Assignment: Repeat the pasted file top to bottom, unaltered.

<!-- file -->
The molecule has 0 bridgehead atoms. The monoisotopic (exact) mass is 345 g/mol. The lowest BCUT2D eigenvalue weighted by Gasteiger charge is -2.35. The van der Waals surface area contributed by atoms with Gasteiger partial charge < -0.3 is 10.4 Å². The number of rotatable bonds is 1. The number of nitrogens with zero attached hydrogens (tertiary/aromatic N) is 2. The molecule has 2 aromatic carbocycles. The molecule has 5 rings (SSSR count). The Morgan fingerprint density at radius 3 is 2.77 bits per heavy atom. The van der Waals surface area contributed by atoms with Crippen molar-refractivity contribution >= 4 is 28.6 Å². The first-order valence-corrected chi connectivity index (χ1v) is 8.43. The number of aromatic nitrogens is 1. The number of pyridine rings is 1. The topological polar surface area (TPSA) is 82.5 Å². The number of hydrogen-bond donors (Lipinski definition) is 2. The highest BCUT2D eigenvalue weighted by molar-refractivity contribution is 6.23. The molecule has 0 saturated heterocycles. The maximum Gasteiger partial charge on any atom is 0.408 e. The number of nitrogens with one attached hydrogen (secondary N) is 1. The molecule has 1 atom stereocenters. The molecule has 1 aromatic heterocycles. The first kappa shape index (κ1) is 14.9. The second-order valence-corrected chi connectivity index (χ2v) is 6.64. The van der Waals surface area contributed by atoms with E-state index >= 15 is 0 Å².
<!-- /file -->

The molecule has 0 bridgehead atoms. The monoisotopic (exact) mass is 345 g/mol. The lowest BCUT2D eigenvalue weighted by Gasteiger charge is -2.35. The van der Waals surface area contributed by atoms with Gasteiger partial charge < -0.3 is 10.4 Å². The number of rotatable bonds is 1. The number of nitrogens with zero attached hydrogens (tertiary/aromatic N) is 2. The molecule has 2 aromatic carbocycles. The molecule has 5 rings (SSSR count). The Morgan fingerprint density at radius 3 is 2.77 bits per heavy atom. The van der Waals surface area contributed by atoms with Crippen molar-refractivity contribution >= 4 is 28.6 Å². The first-order valence-corrected chi connectivity index (χ1v) is 8.43. The number of aromatic nitrogens is 1. The number of pyridine rings is 1. The topological polar surface area (TPSA) is 82.5 Å². The number of hydrogen-bond donors (Lipinski definition) is 2. The highest BCUT2D eigenvalue weighted by molar-refractivity contribution is 6.23. The molecule has 0 saturated heterocycles. The maximum Gasteiger partial charge on any atom is 0.408 e. The number of nitrogens with one attached hydrogen (secondary N) is 1. The molecule has 1 atom stereocenters. The molecule has 1 aromatic heterocycles. The first kappa shape index (κ1) is 14.9. The second-order valence-corrected chi connectivity index (χ2v) is 6.64. The van der Waals surface area contributed by atoms with E-state index >= 15 is 0 Å².